The following day, on Tuesday 12th July 2016, the subject of the death penalty was put on the agenda of the Iraqi Parliament under the title "Non-ratification by the presidency of the Act to amend the Criminal Procedure Code No. 23 of 1971". On the very same day, in what seems to be a response to the declarations of both the Prime Minister and the Minister of Justice as well as to threats from militia leaders, the President of Iraq ratified the amendment and transmitted it to the Iraqi Official Gazette for publication. He then announced, on the 13th July, the ratification of  a  batch  of  death sentences of people convicted of terrorism.

GICJ warned that passing such amendment will further impair an already severely flawed and fundamentally unfair judicial system as it aims at diminishing even more the right of the convict to a fair trial under the pretext of participating in the fighting of terrorism. According to the bill, the ministry of justice will proceed with the execution after one month from the time the court has  delivered  the  judgment  and  without  waiting  a  ratification  decree  from the  president  if  he didn't  issue  one  during  the  said  month.  It is worth recalling that this is in full contravention with Article 73, paragraph 8 of the Iraqi Constitution.

"With the ratification of the amendment to the Criminal Procedure Code and of  "a series" of death sentences, Iraq is fully equipped to remain amongst the top 3 executioner states in the world and to compete for the highest position in this deplorable ranking."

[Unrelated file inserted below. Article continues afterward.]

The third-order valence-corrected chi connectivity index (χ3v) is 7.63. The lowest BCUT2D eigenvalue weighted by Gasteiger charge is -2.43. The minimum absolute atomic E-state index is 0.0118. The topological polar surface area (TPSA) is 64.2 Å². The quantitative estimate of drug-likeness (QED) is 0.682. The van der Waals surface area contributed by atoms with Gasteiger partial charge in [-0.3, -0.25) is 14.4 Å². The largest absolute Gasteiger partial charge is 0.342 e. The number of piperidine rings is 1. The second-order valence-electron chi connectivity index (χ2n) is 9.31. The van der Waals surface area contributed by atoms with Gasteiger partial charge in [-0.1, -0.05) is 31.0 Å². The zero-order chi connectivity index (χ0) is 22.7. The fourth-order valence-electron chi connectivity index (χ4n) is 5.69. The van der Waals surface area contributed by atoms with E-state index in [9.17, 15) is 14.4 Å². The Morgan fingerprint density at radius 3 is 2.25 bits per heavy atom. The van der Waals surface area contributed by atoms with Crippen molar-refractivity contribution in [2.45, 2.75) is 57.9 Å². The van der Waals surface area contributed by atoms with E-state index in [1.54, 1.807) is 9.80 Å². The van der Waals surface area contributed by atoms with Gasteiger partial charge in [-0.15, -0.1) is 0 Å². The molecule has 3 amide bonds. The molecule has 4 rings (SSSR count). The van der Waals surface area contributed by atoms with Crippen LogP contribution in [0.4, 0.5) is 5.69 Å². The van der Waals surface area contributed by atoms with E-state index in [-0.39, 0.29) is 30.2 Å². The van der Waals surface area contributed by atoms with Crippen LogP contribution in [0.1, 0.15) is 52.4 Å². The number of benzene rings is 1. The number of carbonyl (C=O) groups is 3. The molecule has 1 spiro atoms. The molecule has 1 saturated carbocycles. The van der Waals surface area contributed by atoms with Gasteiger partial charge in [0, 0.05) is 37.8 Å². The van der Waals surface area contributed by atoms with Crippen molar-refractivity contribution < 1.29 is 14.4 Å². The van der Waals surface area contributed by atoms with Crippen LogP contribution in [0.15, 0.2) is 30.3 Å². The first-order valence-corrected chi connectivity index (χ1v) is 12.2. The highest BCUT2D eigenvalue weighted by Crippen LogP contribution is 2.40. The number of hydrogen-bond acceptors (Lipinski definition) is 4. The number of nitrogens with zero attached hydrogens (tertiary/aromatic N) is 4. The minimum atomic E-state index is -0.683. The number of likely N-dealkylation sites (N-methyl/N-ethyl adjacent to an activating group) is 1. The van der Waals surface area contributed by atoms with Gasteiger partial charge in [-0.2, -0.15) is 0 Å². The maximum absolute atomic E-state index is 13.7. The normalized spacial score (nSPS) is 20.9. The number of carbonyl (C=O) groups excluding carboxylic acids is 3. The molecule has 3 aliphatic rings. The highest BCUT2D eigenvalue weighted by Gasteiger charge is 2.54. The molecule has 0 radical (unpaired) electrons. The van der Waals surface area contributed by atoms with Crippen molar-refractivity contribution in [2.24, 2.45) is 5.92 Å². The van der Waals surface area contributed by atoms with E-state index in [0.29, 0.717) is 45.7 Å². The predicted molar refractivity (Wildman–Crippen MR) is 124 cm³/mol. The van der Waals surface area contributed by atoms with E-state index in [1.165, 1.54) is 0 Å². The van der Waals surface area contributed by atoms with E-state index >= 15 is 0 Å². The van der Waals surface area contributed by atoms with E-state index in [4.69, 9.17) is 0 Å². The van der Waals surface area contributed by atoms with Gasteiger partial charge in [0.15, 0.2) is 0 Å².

GICJ highlighted the fact that this amendment will serve as a cover for further human rights violations and advance sectarian interests. GICJ also stressed out that the recent terrorist attacks are, as it has been the case in the past, used by the Iraqi authorities and its affiliated militias to pursue their agenda, and to justify the deprivation of any right left to Iraqis citizens awaiting trial in prison or already sentenced to capital punishment.

On 13th July 2016, the Iraqi President released an official announcement in which it is stated that he ratified new death penalties without even providing the number of people concerned, nor giving any information or evidence regarding their alleged crimes. This suggests that the Iraqi authorities have scant or no evidence for a number of executions they have already or will carry out and, perhaps more importantly, it showcases the  Iraqi  authorities'  complete  disregard  for  the  human  rights  of  their citizens.

GICJ is alarmed about the lack of transparency and fairness that characterize the fundamentally flawed judicial system of Iraq, in particular with regards to the issuance and implementation of capital punishment. It is especially concerned that while this policy is employed under the pretext of fighting terrorism, facts on the ground show that it is being used as a means of revenge against opponents, on political and sectarian grounds. 

In the light of these elements, GICJ reminded that the fight against terrorism must remain within the framework of international law and human rights standards as was reaffirmed in the 2003 Security Council Resolution 1456. The amendment to the Iraqi Criminal Proceeding No. 23 of 1971 threatens this affirmation and must therefore be challenged.

Considering the continued erosion of the Iraqi judicial system and the imminent threat to the lives of thousands of prisoners currently on death row in Iraq, GICJ demanded that the High Commissioner does whatever in its power to denounce this dangerous legislative move, and exert the necessary pressure on the Iraqi government to put an end to the use of capital punishment in the current state of the judicial system.

GICJ finally requested a systematic investigation into previous capital sentences issued by Iraqi tribunals.